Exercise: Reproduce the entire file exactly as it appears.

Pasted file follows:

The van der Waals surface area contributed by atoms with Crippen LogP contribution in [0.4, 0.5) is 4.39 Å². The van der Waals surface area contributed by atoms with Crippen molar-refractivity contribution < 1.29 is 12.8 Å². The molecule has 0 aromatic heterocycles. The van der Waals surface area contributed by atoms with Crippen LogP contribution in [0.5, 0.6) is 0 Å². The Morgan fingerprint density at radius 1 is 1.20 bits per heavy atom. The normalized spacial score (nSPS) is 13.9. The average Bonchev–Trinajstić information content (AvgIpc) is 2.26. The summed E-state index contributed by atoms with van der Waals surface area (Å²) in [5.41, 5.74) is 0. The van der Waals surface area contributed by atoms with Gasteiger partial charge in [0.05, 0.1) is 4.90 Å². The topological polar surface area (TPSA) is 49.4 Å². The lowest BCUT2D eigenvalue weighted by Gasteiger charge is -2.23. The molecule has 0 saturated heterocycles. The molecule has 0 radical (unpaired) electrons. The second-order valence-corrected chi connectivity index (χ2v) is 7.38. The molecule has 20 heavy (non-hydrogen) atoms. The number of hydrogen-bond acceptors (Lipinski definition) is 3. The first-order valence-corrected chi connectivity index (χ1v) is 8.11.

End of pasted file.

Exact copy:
The van der Waals surface area contributed by atoms with Crippen LogP contribution in [0.4, 0.5) is 4.39 Å². The van der Waals surface area contributed by atoms with Crippen molar-refractivity contribution < 1.29 is 12.8 Å². The molecule has 0 aromatic heterocycles. The van der Waals surface area contributed by atoms with Crippen LogP contribution in [0.5, 0.6) is 0 Å². The Morgan fingerprint density at radius 1 is 1.20 bits per heavy atom. The normalized spacial score (nSPS) is 13.9. The average Bonchev–Trinajstić information content (AvgIpc) is 2.26. The summed E-state index contributed by atoms with van der Waals surface area (Å²) in [5.41, 5.74) is 0. The van der Waals surface area contributed by atoms with Gasteiger partial charge in [0.05, 0.1) is 4.90 Å². The topological polar surface area (TPSA) is 49.4 Å². The lowest BCUT2D eigenvalue weighted by Gasteiger charge is -2.23. The molecule has 0 saturated heterocycles. The molecule has 0 radical (unpaired) electrons. The second-order valence-corrected chi connectivity index (χ2v) is 7.38. The molecule has 20 heavy (non-hydrogen) atoms. The number of hydrogen-bond acceptors (Lipinski definition) is 3. The first-order valence-corrected chi connectivity index (χ1v) is 8.11.